However, it was later reported that one case in the placebo group was not cancerous, and the exclusion of this case resulted in a statistically-significant increased risk of bladder cancer (14 v 5 cases). In observational studies, a signal was observed in the US FDA adverse event reporting system. Furthermore, an interim analysis of an ongoing US cohort did not find an association between pioglitazone and bladder cancer overall but found a 40% increased risk in patients who used the drug for more than 24 months.
Subsequently, researchers evaluated 1,15,727 patients who initiated diabetes therapy from 1988 to 2009 with data from the General Practice Research Database (GPRD) which anonymous patient records from over 600 UK GPs. The researchers identified cases of bladder cancer and matched them to up to 20 healthy control patients. The results revealed that patients who had taken pioglitazone at any time were found to have a 83% higher risk of bladder cancer.
In 2011, the French regulatory authority AFSSAPS suspended the use of pioglitazone -containing products for the treatment of type 2 diabetes in France on the basis of a small increased risk with statistical significance of bladder cancer in patients treated with pioglitazone observed in a French database study (CNAMTS) independently conducted by French authorities. Germany followed suit.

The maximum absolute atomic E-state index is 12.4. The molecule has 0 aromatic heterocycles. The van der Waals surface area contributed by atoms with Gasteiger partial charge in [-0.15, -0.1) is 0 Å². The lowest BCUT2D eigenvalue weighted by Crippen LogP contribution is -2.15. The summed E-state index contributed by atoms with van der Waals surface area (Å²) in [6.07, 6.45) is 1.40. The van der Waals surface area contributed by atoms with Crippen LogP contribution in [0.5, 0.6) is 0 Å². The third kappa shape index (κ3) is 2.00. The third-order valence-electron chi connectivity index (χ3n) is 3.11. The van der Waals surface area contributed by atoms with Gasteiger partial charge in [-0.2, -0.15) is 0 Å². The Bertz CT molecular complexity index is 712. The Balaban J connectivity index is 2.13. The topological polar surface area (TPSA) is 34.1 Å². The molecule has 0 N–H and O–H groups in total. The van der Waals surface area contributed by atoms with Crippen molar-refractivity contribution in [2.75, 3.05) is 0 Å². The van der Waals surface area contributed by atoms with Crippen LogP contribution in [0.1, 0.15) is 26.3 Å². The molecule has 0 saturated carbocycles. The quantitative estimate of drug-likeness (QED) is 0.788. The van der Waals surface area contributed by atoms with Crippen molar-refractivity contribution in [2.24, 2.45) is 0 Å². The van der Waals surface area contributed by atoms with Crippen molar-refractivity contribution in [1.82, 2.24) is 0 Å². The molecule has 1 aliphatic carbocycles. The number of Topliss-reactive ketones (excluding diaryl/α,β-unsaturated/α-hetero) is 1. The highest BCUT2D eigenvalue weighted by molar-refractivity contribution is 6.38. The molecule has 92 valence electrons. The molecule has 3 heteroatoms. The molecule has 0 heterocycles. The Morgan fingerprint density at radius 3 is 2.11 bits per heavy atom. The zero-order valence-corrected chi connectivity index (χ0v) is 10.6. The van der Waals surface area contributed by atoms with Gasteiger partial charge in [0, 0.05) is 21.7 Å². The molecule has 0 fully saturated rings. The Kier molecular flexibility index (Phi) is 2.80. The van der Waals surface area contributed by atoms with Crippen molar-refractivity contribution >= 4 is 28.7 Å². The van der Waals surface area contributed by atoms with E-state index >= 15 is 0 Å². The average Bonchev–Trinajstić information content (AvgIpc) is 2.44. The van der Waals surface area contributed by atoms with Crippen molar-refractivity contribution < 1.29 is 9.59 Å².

The same year, after finalising its review, the European Medicines Agency’s Committee for Medicinal Products for Human Use (CHMP) confirmed that these medicines remain a valid treatment option for certain patients with type 2 diabetes but that there is a small increased risk of bladder cancer in patients taking these medicines.
However, the CHMP also concluded that the small increased risk could be reduced by appropriate patient selection and exclusion, including a requirement for periodic review of the efficacy and safety of the individual patient’s treatment.
The major correlation between pioglitazone and bladder cancer is the duration of therapy for over 24 months and cumulative dose of more than 28000 mg which means the average daily dose of pioglitazone would be about 40 mg/day. The decision is totally dependent on the prescriber and the dose prescribed depends on the patient’s blood sugar control.